David is a French-American writer and actress, whose short story was partly inspired by her experiences as a “law spouse” at Washington and Lee University.
   “There were no other grad students in Lexington, so law spouses complained about being the odd men out (though most of us were women),” David says. “I got all the benefits of a small, tight-knit community without actually attending. The Black Law Student Association’s poetry meetings were the first time I read any of my writing aloud, and. . . . I became braver about sending my work out to be published instead of sitting on it as I’d been mostly doing. Now most of my friends are lawyers, and it was a wonderful opportunity for a shy writer.”
     David earned her degree in Comparative Literature and Languages from the University of Virginia, graduating early as an Echols scholar. She spent her senior year teaching high school French and English at a boarding school in Colorado. Subsequently, she moved to New York and began acting professionally on stage and in films in English and French. Along the way, in 2007 she won an award for Best in Festival at the Bad Plays Festival and in 2011, she wrote, directed and starred in a one-act play produced by Centerstage’s Friend Me Festival in Manhattan.
     David’s work has appeared, or is forthcoming, in The Lascaux Review, Slippery Elm, Contemporary Haibun, Interrupt Mag, The First Line Literary Magazine, Adbusters, Every Day Fiction, Every Day Poets, Postcard Shorts, and Postcard Poems & Prose among other places online and in print.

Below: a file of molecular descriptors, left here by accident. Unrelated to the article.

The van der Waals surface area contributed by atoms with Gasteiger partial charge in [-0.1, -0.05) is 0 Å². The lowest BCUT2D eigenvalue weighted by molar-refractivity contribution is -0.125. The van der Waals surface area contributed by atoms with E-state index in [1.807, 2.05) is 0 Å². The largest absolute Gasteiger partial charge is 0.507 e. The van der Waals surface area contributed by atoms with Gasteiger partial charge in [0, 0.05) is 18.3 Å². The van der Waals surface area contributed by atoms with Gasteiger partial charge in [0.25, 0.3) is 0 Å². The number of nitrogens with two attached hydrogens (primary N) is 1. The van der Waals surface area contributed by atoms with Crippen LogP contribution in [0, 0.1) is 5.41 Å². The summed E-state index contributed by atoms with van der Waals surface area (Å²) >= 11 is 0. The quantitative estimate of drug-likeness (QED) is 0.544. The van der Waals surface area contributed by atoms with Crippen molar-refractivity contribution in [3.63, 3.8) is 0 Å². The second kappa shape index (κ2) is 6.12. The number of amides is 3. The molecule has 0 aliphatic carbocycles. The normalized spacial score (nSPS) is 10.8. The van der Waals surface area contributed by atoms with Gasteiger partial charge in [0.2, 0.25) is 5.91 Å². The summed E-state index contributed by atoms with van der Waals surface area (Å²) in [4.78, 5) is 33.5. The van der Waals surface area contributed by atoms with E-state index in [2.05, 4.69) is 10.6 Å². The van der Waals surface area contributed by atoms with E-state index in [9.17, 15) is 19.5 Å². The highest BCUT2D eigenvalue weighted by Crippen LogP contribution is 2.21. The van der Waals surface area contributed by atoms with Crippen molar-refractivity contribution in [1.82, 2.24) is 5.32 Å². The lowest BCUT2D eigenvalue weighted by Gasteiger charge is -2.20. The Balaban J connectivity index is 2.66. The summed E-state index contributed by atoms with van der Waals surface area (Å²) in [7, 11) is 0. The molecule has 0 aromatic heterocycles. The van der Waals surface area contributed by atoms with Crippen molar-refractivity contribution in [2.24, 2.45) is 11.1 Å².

This year the judges also named six finalists for the Danahy Prize:

“Ruint Horse” by Thomas Atkinson of Anderson Township, Ohio;
“The Beer Garden” by Jill Birdsall of Rumson, N.J.;
“My Friend Bobby” by Michael Cuglietta of Orlando, Fla.;
“Fun With Color” by Dana Fitz Gale of Missoula, Montana;
“Natural Order” by Laurie Frankel of Corona Del Mar, Calif.; and
“For Mr. Potenza” by Ian Walters of Lafayette, Calif.

     The Danahy Fiction Prize was established by Paul and Georgia Danahy as an annual award for a previously unpublished work of short fiction judged by the editors of Tampa Review, the faculty-edited literary journal of the University of Tampa, published twice yearly in a distinctive hardback format and this year celebrating fifty years of literary publishing. Subscriptions are $22 annually, and those received before June will begin with the issue featuring David’s prize-winning story. The Danahy Fiction Prize is open to both new and widely published writers, with an annual postmark deadline of November 1. The $20 entry fee includes a one-year subscription to Tampa Review, and all entries submitted are considered for publication.

     Complete guidelines are available on the Web at or by sending a self-addressed, stamped envelope to The Danahy Fiction Prize, University of Tampa Press, 401 West Kennedy Blvd., Tampa, FL 33606.